PR: Perceived Reality

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This article orginally appeared in our Jul/Aug 2015 magazine issue.

by Muddy

Are perceptions more important than reality?

The only moment is the present moment, so at any given instant, a runner is a wizard of mindfulness and acutely aware of his own reality. To be honed into such tangibles as foot strike, breathing, muscle tightness, fatigue, lactic acid levels, etc., harriers must always be aware of real-time. But therein lies the dichotomy: this real information is ostensibly measured by our own perceptions. Do we not skew real-time data so that it favors us in some way? I say yes and it’s usually in hopes of lessening some burden (That hill isn’t that steep or Come on, you still have plenty in the tank for the final kick). But is this alteration of actuality feasible, and if so, is it effectual? We may think we’re fit enough for our goals but is this only in our hope-clouded minds?

Buddhists  have a unique view of this problem. Essentially, they see reality as a form of projections. These projections are considered illusory but not in the sense of fantasy or make-believe. The thinking is that our perceptions and preconditions can mislead us.

Now, let’s connect this to running. The Buddhist viewpoint begs the question: are a runner’s shortcomings due to he can’t or he thinks he can’t? Or better yet, is a runner’s success due to he can or he thinks he can? Failure and success may be due to our perceptions of our real abilities.

A parable: Runner X trained on a treadmill once a week. The run was always a workout: tempo, progression, mile repeats. X always nailed the workout, often exceeding expectations. X entered races with tremendous confidence. X achieved PR’s. Years later, X learned the treadmill was miscalibrated. Those workouts weren’t quite as good as she thought. Turns out it didn’t matter; the miscalibration gave her the mindset she needed to set the PR. Her PR led to the PR.

So again, which is more important: perception or reality? As renners, should our perceptions shape our reality or should our reality shape our perceptions? Although it may be a bitter pill to swallow, we must accept that reality is what ultimately is. Our estimation of that reality is simply how our run-addled minds perceive said existence, which, by the way varies hugely from person to person, renner to renner. It is quite helpful and awesomely impressive that competitive athletes are able to manipulate perception into a temporary reality to get a particular job done. Perhaps in that moment of intense competition and supreme concentration reality is even suspended.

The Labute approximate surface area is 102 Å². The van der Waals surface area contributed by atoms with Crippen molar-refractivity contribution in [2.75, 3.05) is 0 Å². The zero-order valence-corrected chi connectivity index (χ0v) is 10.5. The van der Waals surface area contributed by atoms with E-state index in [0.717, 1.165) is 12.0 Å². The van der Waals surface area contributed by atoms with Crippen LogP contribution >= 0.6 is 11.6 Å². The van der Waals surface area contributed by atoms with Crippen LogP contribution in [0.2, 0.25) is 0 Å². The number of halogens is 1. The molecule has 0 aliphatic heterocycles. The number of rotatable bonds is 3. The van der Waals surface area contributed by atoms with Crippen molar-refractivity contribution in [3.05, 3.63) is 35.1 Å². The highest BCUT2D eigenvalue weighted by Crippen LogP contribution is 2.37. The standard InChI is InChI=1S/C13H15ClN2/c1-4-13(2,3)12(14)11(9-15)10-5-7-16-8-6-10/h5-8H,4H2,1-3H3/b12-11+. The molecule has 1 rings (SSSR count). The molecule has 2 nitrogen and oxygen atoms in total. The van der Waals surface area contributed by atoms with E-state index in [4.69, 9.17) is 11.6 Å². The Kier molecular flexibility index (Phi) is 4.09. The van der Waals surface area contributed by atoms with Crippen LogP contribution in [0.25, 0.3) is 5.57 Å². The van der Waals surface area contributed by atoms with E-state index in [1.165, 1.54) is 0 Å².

Yet at the end of the day, run, or race, perceptions must fizzle out. When they do, all we are left with is reality, knowledge, certainty, truths—as humbling as they may be. Sure we can think and will ourselves toward success in running, but all that positive mumbo jumbo will not allow us to attain it. Only smart, focused, disciplined training along with sweat and discomfort will do that. Consider this message a motivational one: you will improve if you put in the hard work. Too many people try to motivate through positive, “soft” talk. Reality is the ultimate motivator.

We do not create our own realities except through hard efforts and smart training. Our thoughts do not create our reality. All of the positive thinking, vision boarding, thinking outside of the box is not going to shape our running reality. Perceptions simply formulate our experience of our reality.

Alas, we can simply keep running, continue to monitor, and honestly self-assess our abilities and shortcomings. A win is a win, a failure is a failure. Accept both and be honest. Train smart, monitor the pain and perceive, openly and objectively, how much “fun” it is.   Ω

Muddy is a seeker of PRs and rational, LVL objectivity.

If you would like to read more of Muddy, check out our current issue.

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